As we get closer to the October presidential election, the attacks on the World Cup become increasingly irrational and sectarian. Criticism is part of the democratic life, but certain sectors seem to be rooting for failure.
When I was president of Brazil, I worked hard so that the 2014 World Cup were held in Brazil. And I didn’t do it for economic or political reasons, but for what soccer represents to all peoples and particularly to the Brazilian people.
Our population enthusiastically supported the idea, rejecting the elitist prejudice of those who say that an event of this magnitude “is something reserved for rich countries”, and forget that Uruguay, Chile, Mexico, Argentina, South Africa and Brazil itself have already hosted successfully this event.
Soccer is the only real universal sport, practiced and loved in all countries, by people of the most different classes, ethnicities, cultures and religions.
And perhaps no other country in the world has its identity so linked to football as Brazil. The sport here was not only assimilated, but somehow also transfigured by the ginga and by the mixing of Brazilian races. Through the feet of descendants of Africans soccer gained a new rhythm, beauty and art.
For many years, it was one of the few spaces, along with popular music, in which blacks could show their talent, facing with libertarian joy the racial discrimination. That’s why soccer and music are often the first things a foreigner mentions when speaking of Brazil.
For us, soccer is more than a sport, it’s a national passion, which goes far beyond the professional clubs. Millions of people practice it, as amateurs, in their day to day lives, in backyards, in vacant lots, in beaches, in parks, in public squares, in the streets of the suburbs, in the schools’ courtyards and in the factories.
Wherever there is an available area, no matter how small, a soccer match is improvised. If you don’t have a leather ball, you play it with a plastic ball, a rubber one or one made of cloth. When nothing else is available, even an empty tin can will do.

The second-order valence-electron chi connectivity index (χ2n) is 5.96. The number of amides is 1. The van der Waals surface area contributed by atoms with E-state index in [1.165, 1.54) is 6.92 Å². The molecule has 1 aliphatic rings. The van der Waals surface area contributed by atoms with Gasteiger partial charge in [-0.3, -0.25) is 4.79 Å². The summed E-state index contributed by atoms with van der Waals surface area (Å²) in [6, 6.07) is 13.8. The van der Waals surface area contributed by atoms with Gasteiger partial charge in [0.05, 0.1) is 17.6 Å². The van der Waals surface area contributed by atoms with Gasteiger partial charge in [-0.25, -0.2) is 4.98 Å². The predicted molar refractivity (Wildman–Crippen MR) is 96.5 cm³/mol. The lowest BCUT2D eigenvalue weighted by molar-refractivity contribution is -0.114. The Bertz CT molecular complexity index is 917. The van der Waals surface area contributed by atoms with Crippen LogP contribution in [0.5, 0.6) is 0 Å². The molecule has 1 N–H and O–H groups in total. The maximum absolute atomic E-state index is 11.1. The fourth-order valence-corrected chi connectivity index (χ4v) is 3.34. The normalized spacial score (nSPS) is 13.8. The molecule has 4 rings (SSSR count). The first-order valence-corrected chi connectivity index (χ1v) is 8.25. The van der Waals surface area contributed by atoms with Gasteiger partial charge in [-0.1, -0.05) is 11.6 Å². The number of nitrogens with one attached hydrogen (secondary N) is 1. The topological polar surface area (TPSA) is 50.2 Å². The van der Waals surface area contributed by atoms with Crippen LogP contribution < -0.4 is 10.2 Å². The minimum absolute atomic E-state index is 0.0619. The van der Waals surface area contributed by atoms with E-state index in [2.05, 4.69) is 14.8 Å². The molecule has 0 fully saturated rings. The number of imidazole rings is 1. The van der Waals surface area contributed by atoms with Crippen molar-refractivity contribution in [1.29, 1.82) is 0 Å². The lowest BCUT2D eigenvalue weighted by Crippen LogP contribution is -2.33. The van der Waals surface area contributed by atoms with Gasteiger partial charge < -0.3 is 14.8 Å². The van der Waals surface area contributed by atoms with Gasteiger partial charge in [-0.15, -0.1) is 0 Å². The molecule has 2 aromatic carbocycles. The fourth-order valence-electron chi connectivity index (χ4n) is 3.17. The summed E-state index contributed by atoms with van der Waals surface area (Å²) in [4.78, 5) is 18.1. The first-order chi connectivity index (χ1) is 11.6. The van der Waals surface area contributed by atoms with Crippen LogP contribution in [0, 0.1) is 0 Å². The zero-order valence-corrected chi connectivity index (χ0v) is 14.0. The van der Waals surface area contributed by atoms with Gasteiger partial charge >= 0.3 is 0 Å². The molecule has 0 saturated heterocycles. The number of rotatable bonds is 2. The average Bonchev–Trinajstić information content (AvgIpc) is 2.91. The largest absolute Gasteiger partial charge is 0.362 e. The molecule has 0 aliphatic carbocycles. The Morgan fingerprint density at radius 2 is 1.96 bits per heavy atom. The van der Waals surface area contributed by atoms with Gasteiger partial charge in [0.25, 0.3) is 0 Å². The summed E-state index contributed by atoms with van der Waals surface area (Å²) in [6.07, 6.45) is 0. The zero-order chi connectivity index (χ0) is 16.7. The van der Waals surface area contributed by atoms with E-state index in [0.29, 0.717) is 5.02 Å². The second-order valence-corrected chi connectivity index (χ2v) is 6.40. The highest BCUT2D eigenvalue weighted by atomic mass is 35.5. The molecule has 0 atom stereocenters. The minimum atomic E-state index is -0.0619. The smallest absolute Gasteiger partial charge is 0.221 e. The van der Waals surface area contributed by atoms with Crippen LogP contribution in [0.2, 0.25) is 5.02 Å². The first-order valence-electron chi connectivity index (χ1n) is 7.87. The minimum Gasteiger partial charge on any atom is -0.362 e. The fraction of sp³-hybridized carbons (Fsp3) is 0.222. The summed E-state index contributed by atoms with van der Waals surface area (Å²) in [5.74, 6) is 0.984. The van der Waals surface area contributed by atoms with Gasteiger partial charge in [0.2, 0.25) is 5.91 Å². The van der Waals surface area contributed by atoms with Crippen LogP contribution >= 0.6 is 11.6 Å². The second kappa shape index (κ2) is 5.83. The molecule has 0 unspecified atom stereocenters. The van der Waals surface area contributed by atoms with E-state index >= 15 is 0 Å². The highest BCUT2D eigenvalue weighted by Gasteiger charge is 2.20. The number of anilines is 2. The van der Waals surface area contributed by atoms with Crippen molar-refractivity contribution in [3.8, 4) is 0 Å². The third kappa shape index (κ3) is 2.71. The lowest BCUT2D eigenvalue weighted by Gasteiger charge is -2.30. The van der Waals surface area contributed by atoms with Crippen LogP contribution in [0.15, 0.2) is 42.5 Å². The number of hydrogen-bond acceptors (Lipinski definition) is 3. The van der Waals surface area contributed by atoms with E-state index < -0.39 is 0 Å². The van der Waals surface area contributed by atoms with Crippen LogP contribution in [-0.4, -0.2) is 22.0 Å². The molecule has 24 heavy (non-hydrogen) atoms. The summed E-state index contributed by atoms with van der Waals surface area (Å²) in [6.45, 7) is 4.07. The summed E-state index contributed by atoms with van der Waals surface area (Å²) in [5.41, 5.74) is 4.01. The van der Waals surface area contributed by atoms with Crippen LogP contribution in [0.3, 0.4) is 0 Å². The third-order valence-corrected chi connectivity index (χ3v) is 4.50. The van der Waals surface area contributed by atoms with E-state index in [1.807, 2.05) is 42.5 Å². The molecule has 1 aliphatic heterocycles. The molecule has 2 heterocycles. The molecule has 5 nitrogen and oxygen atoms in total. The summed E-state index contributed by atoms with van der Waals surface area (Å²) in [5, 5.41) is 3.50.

In 1958, in Sweden, a spectacular national team charmed the planet, winning our first world title in soccer. I was twelve, and gathered a group of friends to listen to the final match in an amateur soccer field with a small battery radio.
Our fantasy made up for the lack of pictures with some to spare, while the voice of the announcer took us on a trip. We were carried by a magic carpet inside the Råsunda Stadium in Stockholm. And there we were not just spectators, but players… I dreamed of being a soccer player, not the president of Brazil.
The great writer Nelson Rodrigues, our greatest playwright, said that with that victory won by ball whizzes like Pelé, Garrincha and Didi Brazil had overcome its “mutt complex”. And what kind of complex is this? “It’s inferiority – he said – in which the Brazilian places itself, voluntarily, in the face of the world”. Daring to be champion, it was as if Brazil were telling itself and other countries: “Yes, we can be as good as anyone.”
At that time, Brazil was starting its industrialization, it had created its own oil company and its development bank, the popular classes were democratically demanding better living conditions and bigger participation in the decisions of the country – but the privileged sectors said that this was a very serious mistake, the result of “politicking” or “ultra-leftism”, since it had already been proven that there was no oil in our territory and we had no need for social inclusion and much less for a domestic industry.